Pope said there has been a real shift in Europe over the past five years towards account-to-account-based payments, known as Pay by Bank, where money is moved directly from a payer’s bank account to a payee’s bank account without the need for intermediaries. Tink enables this through its technology.

He said Tink also plans to be “investing heavily” in being in the flow of funds, which means money moves to its account first in a transaction, without any difference for the customer, allowing Tink to offer services such as refunds and providing it with more up-to-date data so it can offer better reporting.

Optimising the user experience, reducing the number of steps on the journey and developing products to guarantee real-time fund transfers are other areas Tink is investing in.

It is not just consumers that are harnessing open banking technology. In March, the OBL revealed that 16% of UK SMEs now use open banking, compared with 11% of consumers.

It said 75,000 SMEs already use open banking, many as part of their accounting software to import transaction data, and are also taking advantage of the ability to view more than one bank account in the same place, known as account information services. A total of 79% of SMEs are receiving real-time insights for cashflow and forecasting through these services.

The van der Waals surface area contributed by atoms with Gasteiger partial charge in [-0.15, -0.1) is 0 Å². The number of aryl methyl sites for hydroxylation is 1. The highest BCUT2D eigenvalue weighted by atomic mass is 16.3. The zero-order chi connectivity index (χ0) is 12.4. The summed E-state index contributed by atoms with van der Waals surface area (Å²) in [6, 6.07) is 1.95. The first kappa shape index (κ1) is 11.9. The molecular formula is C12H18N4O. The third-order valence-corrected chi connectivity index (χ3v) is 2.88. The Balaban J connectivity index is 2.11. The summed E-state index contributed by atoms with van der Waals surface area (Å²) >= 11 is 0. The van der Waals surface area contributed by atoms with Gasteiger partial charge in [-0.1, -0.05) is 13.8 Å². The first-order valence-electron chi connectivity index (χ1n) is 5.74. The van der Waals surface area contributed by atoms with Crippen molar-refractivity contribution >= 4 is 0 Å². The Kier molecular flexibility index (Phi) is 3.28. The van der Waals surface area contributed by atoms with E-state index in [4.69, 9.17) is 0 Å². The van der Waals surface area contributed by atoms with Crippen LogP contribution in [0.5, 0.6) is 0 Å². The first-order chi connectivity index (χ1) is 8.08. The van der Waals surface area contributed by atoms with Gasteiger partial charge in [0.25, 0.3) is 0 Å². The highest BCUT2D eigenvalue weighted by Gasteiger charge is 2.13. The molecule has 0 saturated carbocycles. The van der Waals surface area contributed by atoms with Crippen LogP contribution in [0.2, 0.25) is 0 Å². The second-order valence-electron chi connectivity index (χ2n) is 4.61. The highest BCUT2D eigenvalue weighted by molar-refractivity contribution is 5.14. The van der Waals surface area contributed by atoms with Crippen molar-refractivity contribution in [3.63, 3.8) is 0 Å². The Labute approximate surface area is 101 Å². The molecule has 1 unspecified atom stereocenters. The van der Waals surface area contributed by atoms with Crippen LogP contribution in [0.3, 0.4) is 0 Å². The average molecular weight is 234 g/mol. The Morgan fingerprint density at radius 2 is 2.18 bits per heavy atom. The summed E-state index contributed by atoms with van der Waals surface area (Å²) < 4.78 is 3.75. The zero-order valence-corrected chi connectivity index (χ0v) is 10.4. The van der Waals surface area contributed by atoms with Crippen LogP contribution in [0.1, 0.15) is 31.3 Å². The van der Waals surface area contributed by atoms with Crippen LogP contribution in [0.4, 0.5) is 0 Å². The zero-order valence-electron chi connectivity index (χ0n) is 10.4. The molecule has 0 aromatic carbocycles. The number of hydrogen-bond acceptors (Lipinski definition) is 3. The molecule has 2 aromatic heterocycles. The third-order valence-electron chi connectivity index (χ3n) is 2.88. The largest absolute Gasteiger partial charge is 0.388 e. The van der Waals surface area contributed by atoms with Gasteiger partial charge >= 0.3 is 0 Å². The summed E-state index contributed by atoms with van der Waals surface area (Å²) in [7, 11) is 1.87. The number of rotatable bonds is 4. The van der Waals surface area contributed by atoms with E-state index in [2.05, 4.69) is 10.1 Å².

In contrast, consumers are widely using payment initiation services, allow them to move money. This can be to top up wallets or pay credit card bills.

The OBL said there were 68.2 million open banking payments in 2022, compared with 25.2 million in 2021, with month-on-month growth of 10%. It estimated that up to 11% of digitally enabled consumers and small businesses used open banking in March 2022. This figure has increased from 9-10% in March 2021.

Read more on IT for financial services

Data Center
Data Management